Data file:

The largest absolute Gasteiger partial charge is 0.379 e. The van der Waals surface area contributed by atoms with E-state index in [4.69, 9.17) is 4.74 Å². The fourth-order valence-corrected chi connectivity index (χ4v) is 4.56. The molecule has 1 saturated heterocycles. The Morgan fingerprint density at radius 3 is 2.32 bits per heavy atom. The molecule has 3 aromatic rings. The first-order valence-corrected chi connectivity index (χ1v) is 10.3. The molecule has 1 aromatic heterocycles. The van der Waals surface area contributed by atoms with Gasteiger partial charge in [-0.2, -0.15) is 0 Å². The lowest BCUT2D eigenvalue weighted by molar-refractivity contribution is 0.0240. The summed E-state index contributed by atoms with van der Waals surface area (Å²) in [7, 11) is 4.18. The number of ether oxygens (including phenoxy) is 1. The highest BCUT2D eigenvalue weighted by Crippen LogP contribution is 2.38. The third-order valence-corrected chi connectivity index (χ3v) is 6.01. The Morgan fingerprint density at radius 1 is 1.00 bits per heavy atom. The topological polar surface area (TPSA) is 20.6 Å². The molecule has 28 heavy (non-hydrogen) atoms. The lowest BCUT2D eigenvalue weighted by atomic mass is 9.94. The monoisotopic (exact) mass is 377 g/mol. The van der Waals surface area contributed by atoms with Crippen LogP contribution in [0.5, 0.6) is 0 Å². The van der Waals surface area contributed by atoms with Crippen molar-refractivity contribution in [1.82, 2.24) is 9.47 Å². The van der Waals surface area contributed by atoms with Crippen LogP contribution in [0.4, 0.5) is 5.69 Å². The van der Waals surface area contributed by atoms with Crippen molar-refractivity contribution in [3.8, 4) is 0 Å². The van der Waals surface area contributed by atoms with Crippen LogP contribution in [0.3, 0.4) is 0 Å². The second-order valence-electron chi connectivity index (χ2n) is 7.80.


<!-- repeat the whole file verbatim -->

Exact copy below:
The largest absolute Gasteiger partial charge is 0.379 e. The van der Waals surface area contributed by atoms with E-state index in [4.69, 9.17) is 4.74 Å². The fourth-order valence-corrected chi connectivity index (χ4v) is 4.56. The molecule has 1 saturated heterocycles. The Morgan fingerprint density at radius 3 is 2.32 bits per heavy atom. The molecule has 3 aromatic rings. The first-order valence-corrected chi connectivity index (χ1v) is 10.3. The molecule has 1 aromatic heterocycles. The van der Waals surface area contributed by atoms with Gasteiger partial charge in [-0.2, -0.15) is 0 Å². The lowest BCUT2D eigenvalue weighted by molar-refractivity contribution is 0.0240. The summed E-state index contributed by atoms with van der Waals surface area (Å²) in [7, 11) is 4.18. The number of ether oxygens (including phenoxy) is 1. The highest BCUT2D eigenvalue weighted by Crippen LogP contribution is 2.38. The third-order valence-corrected chi connectivity index (χ3v) is 6.01. The Morgan fingerprint density at radius 1 is 1.00 bits per heavy atom. The topological polar surface area (TPSA) is 20.6 Å². The molecule has 28 heavy (non-hydrogen) atoms. The lowest BCUT2D eigenvalue weighted by atomic mass is 9.94. The monoisotopic (exact) mass is 377 g/mol. The van der Waals surface area contributed by atoms with Crippen LogP contribution in [0.5, 0.6) is 0 Å². The van der Waals surface area contributed by atoms with Crippen molar-refractivity contribution in [1.82, 2.24) is 9.47 Å². The van der Waals surface area contributed by atoms with Crippen LogP contribution in [0.4, 0.5) is 5.69 Å². The van der Waals surface area contributed by atoms with Crippen molar-refractivity contribution in [3.8, 4) is 0 Å². The van der Waals surface area contributed by atoms with Crippen LogP contribution in [0.3, 0.4) is 0 Å². The second-order valence-electron chi connectivity index (χ2n) is 7.80.